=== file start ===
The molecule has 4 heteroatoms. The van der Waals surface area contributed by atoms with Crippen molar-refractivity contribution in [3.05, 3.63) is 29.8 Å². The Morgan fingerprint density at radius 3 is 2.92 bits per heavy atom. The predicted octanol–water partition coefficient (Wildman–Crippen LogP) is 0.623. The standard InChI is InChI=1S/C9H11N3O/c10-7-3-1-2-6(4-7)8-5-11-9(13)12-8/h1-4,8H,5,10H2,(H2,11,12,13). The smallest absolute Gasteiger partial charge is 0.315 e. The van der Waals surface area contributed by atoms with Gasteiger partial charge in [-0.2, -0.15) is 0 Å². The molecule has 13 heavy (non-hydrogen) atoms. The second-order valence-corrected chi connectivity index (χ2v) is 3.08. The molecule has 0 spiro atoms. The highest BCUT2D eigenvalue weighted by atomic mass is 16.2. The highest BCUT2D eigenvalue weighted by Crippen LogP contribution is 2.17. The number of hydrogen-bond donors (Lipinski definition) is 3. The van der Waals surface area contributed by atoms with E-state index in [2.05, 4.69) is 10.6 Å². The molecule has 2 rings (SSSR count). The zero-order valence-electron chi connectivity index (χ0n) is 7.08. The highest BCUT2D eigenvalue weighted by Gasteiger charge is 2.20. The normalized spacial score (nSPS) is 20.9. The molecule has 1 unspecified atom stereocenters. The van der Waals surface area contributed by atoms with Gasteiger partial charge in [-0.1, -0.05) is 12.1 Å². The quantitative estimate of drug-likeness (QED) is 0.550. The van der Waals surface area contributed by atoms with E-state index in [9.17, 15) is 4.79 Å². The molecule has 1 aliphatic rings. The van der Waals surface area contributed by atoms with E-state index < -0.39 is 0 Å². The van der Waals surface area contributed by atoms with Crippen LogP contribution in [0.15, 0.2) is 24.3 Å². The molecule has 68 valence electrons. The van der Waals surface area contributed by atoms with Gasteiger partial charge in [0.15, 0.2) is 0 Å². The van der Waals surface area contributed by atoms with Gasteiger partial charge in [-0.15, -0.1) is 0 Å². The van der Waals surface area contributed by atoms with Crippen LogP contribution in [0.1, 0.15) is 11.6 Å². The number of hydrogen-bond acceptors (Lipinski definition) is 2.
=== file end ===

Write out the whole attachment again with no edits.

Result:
The molecule has 4 heteroatoms. The van der Waals surface area contributed by atoms with Crippen molar-refractivity contribution in [3.05, 3.63) is 29.8 Å². The Morgan fingerprint density at radius 3 is 2.92 bits per heavy atom. The predicted octanol–water partition coefficient (Wildman–Crippen LogP) is 0.623. The standard InChI is InChI=1S/C9H11N3O/c10-7-3-1-2-6(4-7)8-5-11-9(13)12-8/h1-4,8H,5,10H2,(H2,11,12,13). The smallest absolute Gasteiger partial charge is 0.315 e. The van der Waals surface area contributed by atoms with Gasteiger partial charge in [-0.2, -0.15) is 0 Å². The molecule has 13 heavy (non-hydrogen) atoms. The second-order valence-corrected chi connectivity index (χ2v) is 3.08. The molecule has 0 spiro atoms. The highest BCUT2D eigenvalue weighted by atomic mass is 16.2. The highest BCUT2D eigenvalue weighted by Crippen LogP contribution is 2.17. The number of hydrogen-bond donors (Lipinski definition) is 3. The van der Waals surface area contributed by atoms with E-state index in [2.05, 4.69) is 10.6 Å². The molecule has 2 rings (SSSR count). The zero-order valence-electron chi connectivity index (χ0n) is 7.08. The highest BCUT2D eigenvalue weighted by Gasteiger charge is 2.20. The normalized spacial score (nSPS) is 20.9. The molecule has 1 unspecified atom stereocenters. The van der Waals surface area contributed by atoms with Gasteiger partial charge in [-0.1, -0.05) is 12.1 Å². The quantitative estimate of drug-likeness (QED) is 0.550. The van der Waals surface area contributed by atoms with E-state index in [9.17, 15) is 4.79 Å². The molecule has 1 aliphatic rings. The van der Waals surface area contributed by atoms with E-state index < -0.39 is 0 Å². The van der Waals surface area contributed by atoms with Crippen LogP contribution in [0.15, 0.2) is 24.3 Å². The molecule has 68 valence electrons. The van der Waals surface area contributed by atoms with Gasteiger partial charge in [0.15, 0.2) is 0 Å². The van der Waals surface area contributed by atoms with Gasteiger partial charge in [-0.15, -0.1) is 0 Å². The van der Waals surface area contributed by atoms with Crippen LogP contribution in [0.1, 0.15) is 11.6 Å². The number of hydrogen-bond acceptors (Lipinski definition) is 2.